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article imageIHOP restaurant sues IHOP prayer center over acronym

By Cynthia Trowbridge     Sep 22, 2010 in Business
The International House of Pancakes (IHOP) is suing the International House of Prayer (IHOP) for infringement on their registered trademark.
The International House of Pancakes is based in Glendale, Calif., and has been using the IHOP initials since 1973.
The International House of Prayer is based in Kansas City, Mo, and was founded by Mike Bickle on May 7, 1999.
A lawsuit was filed last week in U.S. District Court in Los Angeles against the house of prayer for trademark dilution and infringement.
The similarities between the two is they both operate 24/7 year round. The restaurant is well known for their pancakes as well as lunch and dinner meals.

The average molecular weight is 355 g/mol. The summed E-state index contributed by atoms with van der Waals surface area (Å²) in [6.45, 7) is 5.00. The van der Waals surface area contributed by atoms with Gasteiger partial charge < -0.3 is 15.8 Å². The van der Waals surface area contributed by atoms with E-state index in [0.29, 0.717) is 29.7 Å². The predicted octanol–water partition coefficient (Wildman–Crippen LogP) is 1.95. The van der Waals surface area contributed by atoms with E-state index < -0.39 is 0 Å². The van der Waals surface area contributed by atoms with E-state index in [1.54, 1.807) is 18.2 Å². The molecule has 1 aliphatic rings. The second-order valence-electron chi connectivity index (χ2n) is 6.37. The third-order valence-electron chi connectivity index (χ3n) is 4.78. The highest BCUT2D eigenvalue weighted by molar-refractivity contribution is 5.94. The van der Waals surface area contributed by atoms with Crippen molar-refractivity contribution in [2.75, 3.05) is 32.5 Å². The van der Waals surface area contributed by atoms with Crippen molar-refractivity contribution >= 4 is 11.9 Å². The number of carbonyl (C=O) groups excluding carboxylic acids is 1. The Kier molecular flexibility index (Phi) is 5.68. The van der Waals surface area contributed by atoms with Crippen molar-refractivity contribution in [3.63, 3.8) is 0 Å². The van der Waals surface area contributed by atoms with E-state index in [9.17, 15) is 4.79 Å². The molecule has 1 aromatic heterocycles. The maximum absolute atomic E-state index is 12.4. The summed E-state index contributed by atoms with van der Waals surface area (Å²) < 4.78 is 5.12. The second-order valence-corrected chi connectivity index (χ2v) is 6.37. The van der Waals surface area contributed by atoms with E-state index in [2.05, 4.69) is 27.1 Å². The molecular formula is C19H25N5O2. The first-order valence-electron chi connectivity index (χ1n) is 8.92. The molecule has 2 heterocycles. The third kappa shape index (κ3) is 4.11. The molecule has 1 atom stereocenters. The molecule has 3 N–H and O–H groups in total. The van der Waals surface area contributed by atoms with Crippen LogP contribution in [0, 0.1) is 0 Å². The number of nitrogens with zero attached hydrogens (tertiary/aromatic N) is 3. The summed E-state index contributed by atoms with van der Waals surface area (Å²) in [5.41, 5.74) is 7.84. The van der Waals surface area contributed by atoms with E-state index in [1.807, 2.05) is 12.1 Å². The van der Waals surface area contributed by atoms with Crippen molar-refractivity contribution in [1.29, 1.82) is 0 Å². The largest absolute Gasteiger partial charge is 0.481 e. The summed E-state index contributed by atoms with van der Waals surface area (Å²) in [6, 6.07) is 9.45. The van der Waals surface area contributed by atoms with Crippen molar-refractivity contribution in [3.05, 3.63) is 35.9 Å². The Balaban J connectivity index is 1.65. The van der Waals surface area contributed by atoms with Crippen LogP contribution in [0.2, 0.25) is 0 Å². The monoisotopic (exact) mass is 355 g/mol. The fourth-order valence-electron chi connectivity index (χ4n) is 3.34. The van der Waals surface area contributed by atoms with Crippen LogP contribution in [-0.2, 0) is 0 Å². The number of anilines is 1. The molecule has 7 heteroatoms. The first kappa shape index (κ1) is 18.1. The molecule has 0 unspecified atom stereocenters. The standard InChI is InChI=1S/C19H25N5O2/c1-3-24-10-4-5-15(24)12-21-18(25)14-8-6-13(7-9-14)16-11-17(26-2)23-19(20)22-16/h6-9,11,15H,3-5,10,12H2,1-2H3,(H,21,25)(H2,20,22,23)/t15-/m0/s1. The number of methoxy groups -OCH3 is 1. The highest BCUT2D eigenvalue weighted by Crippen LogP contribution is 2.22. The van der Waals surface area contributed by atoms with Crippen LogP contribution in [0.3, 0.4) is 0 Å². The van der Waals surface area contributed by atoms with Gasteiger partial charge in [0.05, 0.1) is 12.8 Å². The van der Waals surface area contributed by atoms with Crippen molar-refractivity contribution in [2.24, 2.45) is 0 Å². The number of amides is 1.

The prayer house is committed to prayer and worship with a 24/7 webstream
There are 1,476 restaurants across the country with one of six registered trademarks that has the IHOP acronym. The IHOP restaurant claims that by the religious group using IHOP also it causes, “great and irreparable injury and confuses the public.”
The lawsuit accuses the church of choosing their name so it could be abbreviated to IHOP with the intention to "misappropriate fame and notoriety of the food chain."
Patrick Lenow, the restaurant chain's spokesman said they have made repeated requests to the church to cease using the trademark. The group has refused and the lawsuit was filed.
Lenow said, “We are compelled to protect the 350 small-business owners who own IHOP franchises and the IHOP good name that’s been around for 52 years."
Since the house of prayer has been around for over a decade and calling itself IHOP the reason Lenow gave for suing them now is, “They’ve expanded — and now some of the branches are serving food.”
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